Tuesday, 20 August 2013


 We're on the pre-sessional, five weeks of academic square-bashing in which an intake of mostly Chinese kids is knocked into some sort of shape prior to entering their departments in October.

'Get them bloody conclusions polished, you orrible little oiks!'

'Call that a paraphrase, lad? That's fuckin plagiarism, is that, an I'll 'ave your bollocks for it!'    

That sort of thing.

Today we listened to part of a lecture, after I had drawn attention to the devices lecturers use to guide the listeners' attention: firstly, secondly, finally, crucially, in conclusion, and so on. Signposts, we call them. I drew one on the board.

'Anyone know what we call this in English?'

Usual Chinese reaction - silence. Then with tremulous timidity, one girl offers:

'An erection?'

Thursday, 15 August 2013

Happy Pills

Not blogged in a while, and 'ere's how come. A colleague told me the other day that I have over the last few months become rather uncommunicative, out of it, and that I 'look worried all the time'. I thought, well, of course I bloody do. Stands to reason: anybody who isn't worried all the time is not fully apprised of the utter desperateness of the situation. On more mature reflection, I realised that this must in fact mean that other people are not worried all the time and most likely don't feel under permanent threat. This is what I've accepted as the dominant state of my mind for a long time, as one who resigns himself to bad weather. After a while, you just stop noticing it. The same colleague suggested I might consider getting some anti-depressants. I ummed and ahhed over that. The last lot of anti-depressants I had 25 years ago did nothing but dehydrate me, and I slung them down the bog after two weeks of having a mouth like a woollen mitten and passing stool like broken glass. But I've had ten days of boiling anxiety that has prevented me sleeping and eating, and decided I'd better make an appointment.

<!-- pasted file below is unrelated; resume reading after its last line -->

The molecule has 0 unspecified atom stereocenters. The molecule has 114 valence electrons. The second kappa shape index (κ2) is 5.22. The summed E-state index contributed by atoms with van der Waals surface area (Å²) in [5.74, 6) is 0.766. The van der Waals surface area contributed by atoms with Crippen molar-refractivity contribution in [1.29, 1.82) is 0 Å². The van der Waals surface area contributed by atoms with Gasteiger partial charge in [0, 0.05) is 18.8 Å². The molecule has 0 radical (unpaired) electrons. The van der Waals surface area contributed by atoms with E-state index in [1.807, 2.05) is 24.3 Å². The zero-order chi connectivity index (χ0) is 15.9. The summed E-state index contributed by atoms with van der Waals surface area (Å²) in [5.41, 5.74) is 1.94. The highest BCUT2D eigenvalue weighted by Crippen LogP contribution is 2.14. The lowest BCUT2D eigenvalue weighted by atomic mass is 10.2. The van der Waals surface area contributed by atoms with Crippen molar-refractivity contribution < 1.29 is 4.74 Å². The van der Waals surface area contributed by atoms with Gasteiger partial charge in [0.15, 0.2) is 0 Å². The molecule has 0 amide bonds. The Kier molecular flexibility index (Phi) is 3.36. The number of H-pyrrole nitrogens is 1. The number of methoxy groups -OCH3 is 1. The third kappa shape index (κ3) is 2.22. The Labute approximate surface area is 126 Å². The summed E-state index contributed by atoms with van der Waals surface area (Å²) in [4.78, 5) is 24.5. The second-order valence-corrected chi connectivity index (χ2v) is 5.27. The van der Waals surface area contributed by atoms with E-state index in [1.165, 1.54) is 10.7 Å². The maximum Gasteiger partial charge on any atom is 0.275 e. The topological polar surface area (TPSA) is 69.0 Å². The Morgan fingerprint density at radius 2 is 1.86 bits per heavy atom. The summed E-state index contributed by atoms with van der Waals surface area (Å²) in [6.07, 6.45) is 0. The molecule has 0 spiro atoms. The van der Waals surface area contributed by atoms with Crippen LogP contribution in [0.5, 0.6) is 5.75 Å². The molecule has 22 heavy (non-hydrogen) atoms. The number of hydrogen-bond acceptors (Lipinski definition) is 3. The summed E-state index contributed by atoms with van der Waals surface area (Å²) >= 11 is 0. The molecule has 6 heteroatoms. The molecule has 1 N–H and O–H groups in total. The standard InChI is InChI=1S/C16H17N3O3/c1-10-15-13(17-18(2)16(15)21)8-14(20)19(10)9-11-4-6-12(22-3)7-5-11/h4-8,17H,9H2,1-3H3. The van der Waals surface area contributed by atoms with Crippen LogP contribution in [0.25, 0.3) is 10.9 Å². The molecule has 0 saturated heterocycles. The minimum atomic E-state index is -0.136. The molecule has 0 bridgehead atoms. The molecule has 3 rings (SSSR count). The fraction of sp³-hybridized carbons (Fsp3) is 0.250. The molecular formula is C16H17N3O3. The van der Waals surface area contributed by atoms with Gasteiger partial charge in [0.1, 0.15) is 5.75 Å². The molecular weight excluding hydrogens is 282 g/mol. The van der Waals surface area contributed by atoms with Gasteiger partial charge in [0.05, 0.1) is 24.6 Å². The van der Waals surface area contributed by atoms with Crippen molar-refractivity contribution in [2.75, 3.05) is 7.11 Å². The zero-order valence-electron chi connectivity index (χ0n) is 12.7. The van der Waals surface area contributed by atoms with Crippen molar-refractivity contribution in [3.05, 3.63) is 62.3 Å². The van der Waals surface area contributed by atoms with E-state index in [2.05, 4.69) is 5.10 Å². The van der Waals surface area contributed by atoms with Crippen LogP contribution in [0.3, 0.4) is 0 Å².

'How are you?' the GP asks heartily as I enter the presence. This is his little iatric joke. You provide the knee-jerk rejoinder 'fine thanks' and he says 'well, what are you doing here, then? Arf arf.' I suppose it brightens up an evening looking at diseased bodies, if that's what he actually does. I've noticed that British GPs these days don't do physical examinations. I'd expected that he'd take my blood pressure and check on the heart, given the symptoms I'd described, but he ordered some blood tests to be done next week, gave me a prescription for some happy pills, and I left, feeling that my physical presence had not been strictly necessary. We could have done the whole thing by e-mail.

I read the leaflet in my new box of Mirtazapine. (Mirtaza Pine - sounds like incense.) Side effects include rapid weight gain, lethargy, dizziness, vivid dreams, desire to commit suicide, hives, desire to self-harm, confusion and anxiety - this last the very thing I'm taking them to assuage, and the most common side-effect. AND YOU CAN'T DRINK ALCOHOL!!! So I'm eyeing them, wondering whether to start taking them or not. I cannot afford to be confused, anxious, lethargic or dead, as we are maniacally busy at work, and I've been confused and lethargic enough lately. Maybe I'll leave them untouched until September, when there's time to see what they'll do to me without involving others.     


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